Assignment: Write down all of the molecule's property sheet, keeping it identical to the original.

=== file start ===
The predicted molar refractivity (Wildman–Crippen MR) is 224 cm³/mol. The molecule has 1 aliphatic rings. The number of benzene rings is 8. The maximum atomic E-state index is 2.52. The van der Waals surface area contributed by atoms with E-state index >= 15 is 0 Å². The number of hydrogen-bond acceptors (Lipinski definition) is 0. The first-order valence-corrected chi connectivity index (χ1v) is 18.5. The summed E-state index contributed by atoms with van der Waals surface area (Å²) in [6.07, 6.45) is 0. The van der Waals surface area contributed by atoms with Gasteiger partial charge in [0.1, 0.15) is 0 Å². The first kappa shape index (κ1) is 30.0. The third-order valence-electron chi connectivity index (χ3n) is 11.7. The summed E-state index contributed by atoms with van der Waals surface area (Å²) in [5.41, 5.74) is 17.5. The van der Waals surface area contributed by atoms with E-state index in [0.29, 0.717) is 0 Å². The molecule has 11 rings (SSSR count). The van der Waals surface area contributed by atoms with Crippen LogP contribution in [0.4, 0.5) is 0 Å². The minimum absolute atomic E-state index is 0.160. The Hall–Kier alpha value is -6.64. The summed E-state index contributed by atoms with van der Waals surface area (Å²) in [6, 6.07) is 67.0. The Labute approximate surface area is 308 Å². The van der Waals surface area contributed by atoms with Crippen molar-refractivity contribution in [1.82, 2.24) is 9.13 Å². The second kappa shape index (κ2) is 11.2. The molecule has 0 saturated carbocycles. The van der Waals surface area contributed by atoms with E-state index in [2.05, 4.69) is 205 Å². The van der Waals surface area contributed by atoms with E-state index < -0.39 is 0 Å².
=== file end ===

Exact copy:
The predicted molar refractivity (Wildman–Crippen MR) is 224 cm³/mol. The molecule has 1 aliphatic rings. The number of benzene rings is 8. The maximum atomic E-state index is 2.52. The van der Waals surface area contributed by atoms with E-state index >= 15 is 0 Å². The number of hydrogen-bond acceptors (Lipinski definition) is 0. The first-order valence-corrected chi connectivity index (χ1v) is 18.5. The summed E-state index contributed by atoms with van der Waals surface area (Å²) in [6.07, 6.45) is 0. The van der Waals surface area contributed by atoms with Gasteiger partial charge in [0.1, 0.15) is 0 Å². The first kappa shape index (κ1) is 30.0. The third-order valence-electron chi connectivity index (χ3n) is 11.7. The summed E-state index contributed by atoms with van der Waals surface area (Å²) in [5.41, 5.74) is 17.5. The van der Waals surface area contributed by atoms with E-state index in [0.29, 0.717) is 0 Å². The molecule has 11 rings (SSSR count). The van der Waals surface area contributed by atoms with Crippen LogP contribution in [0.4, 0.5) is 0 Å². The minimum absolute atomic E-state index is 0.160. The Hall–Kier alpha value is -6.64. The summed E-state index contributed by atoms with van der Waals surface area (Å²) in [6, 6.07) is 67.0. The Labute approximate surface area is 308 Å². The van der Waals surface area contributed by atoms with Crippen molar-refractivity contribution in [1.82, 2.24) is 9.13 Å². The second kappa shape index (κ2) is 11.2. The molecule has 0 saturated carbocycles. The van der Waals surface area contributed by atoms with E-state index in [2.05, 4.69) is 205 Å². The van der Waals surface area contributed by atoms with E-state index < -0.39 is 0 Å².